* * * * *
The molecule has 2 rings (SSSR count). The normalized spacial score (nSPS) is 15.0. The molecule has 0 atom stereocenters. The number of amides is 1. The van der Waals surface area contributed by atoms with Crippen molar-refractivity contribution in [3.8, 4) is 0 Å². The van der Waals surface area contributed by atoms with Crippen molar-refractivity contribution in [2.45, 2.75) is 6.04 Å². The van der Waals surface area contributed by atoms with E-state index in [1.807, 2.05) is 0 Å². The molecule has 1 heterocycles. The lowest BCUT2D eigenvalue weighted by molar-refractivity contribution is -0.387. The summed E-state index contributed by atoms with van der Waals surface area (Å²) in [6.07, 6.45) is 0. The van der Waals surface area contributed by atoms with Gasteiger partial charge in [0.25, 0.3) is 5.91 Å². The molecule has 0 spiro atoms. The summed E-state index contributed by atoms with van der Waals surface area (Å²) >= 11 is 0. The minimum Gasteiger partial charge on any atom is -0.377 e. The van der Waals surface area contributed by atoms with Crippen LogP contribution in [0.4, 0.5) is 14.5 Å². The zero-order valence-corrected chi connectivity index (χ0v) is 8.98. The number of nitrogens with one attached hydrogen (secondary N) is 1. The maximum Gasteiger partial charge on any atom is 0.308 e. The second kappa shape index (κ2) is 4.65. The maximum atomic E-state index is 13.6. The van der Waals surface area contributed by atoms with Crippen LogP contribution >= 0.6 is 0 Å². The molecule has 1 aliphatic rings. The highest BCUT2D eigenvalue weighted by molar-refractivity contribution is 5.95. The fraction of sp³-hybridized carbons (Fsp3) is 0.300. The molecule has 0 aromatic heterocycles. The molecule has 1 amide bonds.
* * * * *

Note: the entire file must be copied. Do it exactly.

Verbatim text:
The molecule has 2 rings (SSSR count). The normalized spacial score (nSPS) is 15.0. The molecule has 0 atom stereocenters. The number of amides is 1. The van der Waals surface area contributed by atoms with Crippen molar-refractivity contribution in [3.8, 4) is 0 Å². The van der Waals surface area contributed by atoms with Crippen molar-refractivity contribution in [2.45, 2.75) is 6.04 Å². The van der Waals surface area contributed by atoms with E-state index in [1.807, 2.05) is 0 Å². The molecule has 1 heterocycles. The lowest BCUT2D eigenvalue weighted by molar-refractivity contribution is -0.387. The summed E-state index contributed by atoms with van der Waals surface area (Å²) in [6.07, 6.45) is 0. The van der Waals surface area contributed by atoms with Gasteiger partial charge in [0.25, 0.3) is 5.91 Å². The molecule has 0 spiro atoms. The summed E-state index contributed by atoms with van der Waals surface area (Å²) >= 11 is 0. The minimum Gasteiger partial charge on any atom is -0.377 e. The van der Waals surface area contributed by atoms with Crippen LogP contribution in [0.4, 0.5) is 14.5 Å². The zero-order valence-corrected chi connectivity index (χ0v) is 8.98. The number of nitrogens with one attached hydrogen (secondary N) is 1. The maximum Gasteiger partial charge on any atom is 0.308 e. The second kappa shape index (κ2) is 4.65. The maximum atomic E-state index is 13.6. The van der Waals surface area contributed by atoms with Crippen LogP contribution >= 0.6 is 0 Å². The molecule has 1 aliphatic rings. The highest BCUT2D eigenvalue weighted by molar-refractivity contribution is 5.95. The fraction of sp³-hybridized carbons (Fsp3) is 0.300. The molecule has 0 aromatic heterocycles. The molecule has 1 amide bonds.